Chapter 10: Contrived, Artificial, Unrealistic

Contrived: adj.
Deliberately created rather than arising naturally or spontaneously.
Created or arranged in a way that seems artificial and unrealistic.

This adjective screamed in my head when I kept reading further and further into chapter 10 of the book, American Dirt. Full disclosure: I was assigned to review this chapter, even though I’m not a professional writer. Then again, I was told, I probably couldn’t do any worse than JC, the author of this book so I said, F it. I will take one for the team. I hope to one day recover my brain cells after reading this crappy book again.

The chapter starts after Lydia and her son are dropped off in Mexico City by the missionaries who rescue them, when she starts going on the run from the cartel dudes. Then at the airport, she is trying to figure out what flight to take to a border city in Mexico: Tijuana, Nogales, Ciudad Juarez, Nuevo Laredo, etc. I should’ve remembered better, what a drivel of a book AD is, when I read the following sentence: “From any of those cities you can smell the fresh-baked pies on the windowsills of el norte.” I laughed out loud! So white! I kept re-reading that sentence since I had read the book the first time in a rage and had overlooked these particular words. It was just one of many glaring examples in just this one chapter about how mediocre the writing really is. What Mexican woman is going to say that?! Sounds like Lydia watched too many reruns of Little House on the Prairie or The Waltons. You’re going to tell readers that a middle class, educated, Mexican woman, would have such an idealistic picture of the US in the 21st century? I understand Lydia is an “Anglophile,” but is she also an uptight Mormon prairie woman? No mames, guey.

Another detail regarding the italicized words in Spanish that bugged the crap out of me: I know this book is for an Anglo monolingual audience, but I wondered what’s with all the unnecessary italicized Spanish words JC uses? Did she want to make it look like she was all in the know about the Spanish language? Was she trying to imitate Latina/o/x, Chicana/o writers in the way many write, code switching effortlessly? Or was it a secret drinking game where every time an italicized Spanish word is used, Anglo readers Google it and drink tequila and think they’re learning Spanish and learning to “empathize” with migrants? Eye roll in Spanish.

Then in the section, where Lydia and her son Luca, are trying to book the flight that will get them closer to the USA, JC switches to the voice of the 8 year old by writing, “Mami interrupts his thoughts…” or “Mami bites her lip” and I wondered why an editor didn’t see how contrived this section sounds. Why not be simple about it and keep writing in the third person instead of making it sound so goddamn stupid? I know it’s a “romantic thriller,” but good God, couldn’t anyone in the editorial department read the ridiculous prose? More screaming in my head kept happening: contrived, contrived, contrived. Am surprised I was reading this far without having a stroke because my eyes were rolling so hard to the back of my head.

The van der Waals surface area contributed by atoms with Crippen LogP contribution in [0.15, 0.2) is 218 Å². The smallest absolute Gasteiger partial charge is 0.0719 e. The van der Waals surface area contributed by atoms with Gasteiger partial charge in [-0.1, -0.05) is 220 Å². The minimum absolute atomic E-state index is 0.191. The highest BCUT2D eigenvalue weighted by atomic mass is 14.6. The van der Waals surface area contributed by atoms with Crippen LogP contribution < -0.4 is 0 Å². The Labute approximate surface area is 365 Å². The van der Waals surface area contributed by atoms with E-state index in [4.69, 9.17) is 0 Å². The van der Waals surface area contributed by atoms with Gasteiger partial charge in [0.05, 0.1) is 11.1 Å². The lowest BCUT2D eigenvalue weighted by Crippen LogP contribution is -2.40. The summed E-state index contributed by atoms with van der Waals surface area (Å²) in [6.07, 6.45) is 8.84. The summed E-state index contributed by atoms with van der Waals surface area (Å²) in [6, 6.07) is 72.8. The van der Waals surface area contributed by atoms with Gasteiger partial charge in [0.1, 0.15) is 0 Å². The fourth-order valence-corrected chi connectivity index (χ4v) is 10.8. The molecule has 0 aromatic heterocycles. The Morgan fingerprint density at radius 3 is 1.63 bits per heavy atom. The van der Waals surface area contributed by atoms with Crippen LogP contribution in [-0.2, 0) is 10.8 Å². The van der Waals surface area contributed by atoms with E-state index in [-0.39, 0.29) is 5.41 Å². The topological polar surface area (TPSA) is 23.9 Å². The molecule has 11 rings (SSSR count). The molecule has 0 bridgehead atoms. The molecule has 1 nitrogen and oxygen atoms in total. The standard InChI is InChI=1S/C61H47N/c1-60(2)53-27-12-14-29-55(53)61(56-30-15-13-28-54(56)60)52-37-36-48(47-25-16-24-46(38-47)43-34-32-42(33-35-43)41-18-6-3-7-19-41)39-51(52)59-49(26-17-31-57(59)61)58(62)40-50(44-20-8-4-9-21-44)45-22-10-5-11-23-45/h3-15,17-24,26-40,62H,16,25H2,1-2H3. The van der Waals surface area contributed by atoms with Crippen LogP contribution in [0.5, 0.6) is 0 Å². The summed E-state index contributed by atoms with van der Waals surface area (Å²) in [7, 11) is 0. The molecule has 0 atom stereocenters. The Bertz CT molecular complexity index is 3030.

A main plot point that propels the character’s migration journey is due to the fact that Lydia and Luca can’t book a flight to the US because she doesn’t have a copy of her son’s birth certificate. Then to complicate matters, she goes to the Oficina Central del Registro Civil (eye roll) to request a copy and is denied because she has to go back to Acapulco to order it. 

Many people have pointed out that it’s ridiculous that the character at this point in the book, decides that her only option is to ride La Bestia, the notorious train that is used by migrants to shorten their journeys throughout Mexico. I asked myself the same question. Why would JC decide to make it a crucial reason that Lydia could see no way out other than to make the perilous journey in the most dangerous way imaginable?

I did a quick Google search on how to order a birth certificate in Mexico, and guess what? Many states have joined the 21st century and a person can order them online! The list of Mexican states where this service is available is as follows: Aguascalientes, Baja California, Baja California Sur, Campeche, Chiapas, Chihuahua, Ciudad de México, Coahuila, Colima, Durango, Estado de México, Guanajuato, Guerrero, Hidalgo, Jalisco, Nayarit, Nuevo León, Morelos, Michoacán de Ocampo, Oaxaca, Puebla, Querétaro, Quintana Roo, San Luis Potosí, Sinaloa, Sonora, Tabasco, Tamaulipas, Tlaxcala, Veracruz, Yucatán y Zacatecas. 

It took me less than five minutes to find out this information. I mention this as well because JC devotes a good amount of time in the chapter to the fact that Lydia and Luca spend time in the library. It has internet which Lydia uses to see videos on YouTube of La Bestia. Did it ever occur to her to do a search about obtaining a birth certificate online? She could have ordered it online and printed it right then and there. Problem solved. This plot hole is as big as my head. Contrived to the 

Nth Degree. No mames.

As I finish writing this review, I reflect on the times I’ve been at detention centers, to advocate for migrants, and I feel unimaginable rage that this book is being

sold as trying to be an ally to migrants all the while using their pain for monetary gain of the author and the publisher. Trust the writers that sounded the alarm about this awful book. They know of what they speak. Instead of buying it, donate money to organizations helping to free migrants who are really suffering because of our unjust immigration laws. There is nothing contrived about their pain.


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